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Arts & Culture
KPCW sends its most discerning moviegoers to the movies each week to let you know which films are worth going to, and which are a pass. The Friday Film Review airs after the Noon News at 12:30PM and during The Local View. KPCW Friday Film Reviewers are: Barb Bretz, Rick Brough, Mark Harrington, Linda Jager.

Friday Film Review--"Last Night in Soho"

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A new movie, out in theaters and also streaming, teaches us that nostalgia isn’t what it used to be.

You might say that “Last Night in Soho” is a cautionary tale about wishing you could go back to the good old days.

The central character, Ellie (played by Thomasin McKenzie) has grown up in rural Cornwall dreaming of becoming a clothes designer, and adoring the Sixties—the era of “England swings like a pendulum do.”

She is admitted to a London fashion academy, but feels like a square and out-of-place dorming with her crass fellow students. Ellie manages to rent a small single-room apartment, and the result is something amazing.

At night, she drops into an alternate reality—London in the mid-1960’s, with Connery’s James Bond at his peak, neon and swanky nightclubs, and Dusty Springfield and Petula Clark supplying the soundtrack.

She is swept up in the life of a fab ingenue named Sandie (played by Anya Taylor-Joy). Or rather, it appears like Ellie is Sandie, but also is a separate presence, observing events from mirrors or the invisible sidelines.

Sandie falls in with Jack, a promoter who hoists his liquor with one hand and coolly puffs a cigarette with the other, and who promises to make Sandie a star. If that’s not enough panache for you, he’s also played by former Dr. Who Matt Smith.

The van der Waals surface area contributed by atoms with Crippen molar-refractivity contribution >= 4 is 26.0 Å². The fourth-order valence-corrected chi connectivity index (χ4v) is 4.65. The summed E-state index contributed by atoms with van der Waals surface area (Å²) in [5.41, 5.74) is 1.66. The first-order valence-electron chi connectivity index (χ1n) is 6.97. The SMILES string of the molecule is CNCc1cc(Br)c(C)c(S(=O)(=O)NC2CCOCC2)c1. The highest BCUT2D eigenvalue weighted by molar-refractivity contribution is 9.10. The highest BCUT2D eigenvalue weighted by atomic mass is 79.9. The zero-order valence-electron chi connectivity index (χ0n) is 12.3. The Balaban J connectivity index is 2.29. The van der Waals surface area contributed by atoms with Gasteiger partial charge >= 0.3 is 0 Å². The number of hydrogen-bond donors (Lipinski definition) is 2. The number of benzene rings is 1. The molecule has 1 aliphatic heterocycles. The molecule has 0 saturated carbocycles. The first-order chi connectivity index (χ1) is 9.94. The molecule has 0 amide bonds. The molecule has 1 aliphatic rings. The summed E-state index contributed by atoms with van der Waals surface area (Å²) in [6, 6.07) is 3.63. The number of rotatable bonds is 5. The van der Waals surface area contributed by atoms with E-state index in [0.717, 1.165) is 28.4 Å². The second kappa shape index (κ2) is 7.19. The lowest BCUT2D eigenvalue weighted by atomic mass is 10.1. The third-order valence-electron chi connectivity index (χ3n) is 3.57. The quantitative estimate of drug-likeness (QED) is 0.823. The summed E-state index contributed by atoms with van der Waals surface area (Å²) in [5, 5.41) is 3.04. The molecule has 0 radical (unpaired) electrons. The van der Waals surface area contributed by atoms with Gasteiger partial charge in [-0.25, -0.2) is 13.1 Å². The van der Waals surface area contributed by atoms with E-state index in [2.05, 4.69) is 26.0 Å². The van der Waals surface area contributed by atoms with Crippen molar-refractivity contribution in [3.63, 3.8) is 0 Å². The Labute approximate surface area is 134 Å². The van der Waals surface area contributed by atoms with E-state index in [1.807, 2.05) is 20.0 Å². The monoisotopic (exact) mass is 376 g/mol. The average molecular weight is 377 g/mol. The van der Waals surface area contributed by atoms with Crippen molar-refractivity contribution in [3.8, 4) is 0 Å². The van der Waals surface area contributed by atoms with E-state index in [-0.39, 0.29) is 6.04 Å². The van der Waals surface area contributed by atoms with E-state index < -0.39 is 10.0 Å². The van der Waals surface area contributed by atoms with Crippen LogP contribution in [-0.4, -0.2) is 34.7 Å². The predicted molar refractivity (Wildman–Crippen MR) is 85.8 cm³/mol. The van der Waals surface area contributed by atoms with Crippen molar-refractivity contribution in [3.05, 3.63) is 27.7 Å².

Is this the Twilight Zone or a dream? Unfortunately, after a few

more trips into the past, the answer is, it’s a nightmare. Sandie is put to work as a tawdry go-go dancer, and soon after, Jack pimps her out to an endless succession of leering, well-dressed customers.

The movie enters its second phase here, with Sixties London becoming less like an Austin Powers routine, and more like a Guillermo Del Toro horror flick.

We’re left to wonder if visions of the past are driving Ellie crazy, or if she was unbalanced in the first place, which is hinted at early in the movie. The question becomes more urgent when Ellie witnesses, or rather lives, a murder.

In the third phase of the story, Ellie becomes a detective, trying to figure out if a killing did indeed occur 55 years ago.

Director and co-writer Edgar Wright, known for “Shaun of the Dead” and “Hot Fuzz”, looks like he’s mashing up three different movies—a dreamy nostalgia piece, a Me Too-oriented psychological horror tale, and a plot-twisty mystery. I’m not sure they work together, especially when the climax boils them down into an apocalyptic hash.

But visually, Wright is always dazzling. His two heroines, different sides of one coin, are compelling---McKenzie, with her husky whisper, and Taylor-Joy, who is sexy and then tragic.

And we have to mention that the film features three icons of Sixties British cinema—Rita Tushingham as Ellie’s grandmum; Terence Stamp as a dodgy-looking old gent; and the late Diana Rigg in a pivotal role, and her last screen appearance.

For being intriguing, and easy to dance to, but also flawed, I rate “Last Night in Soho” a three on a scale of five.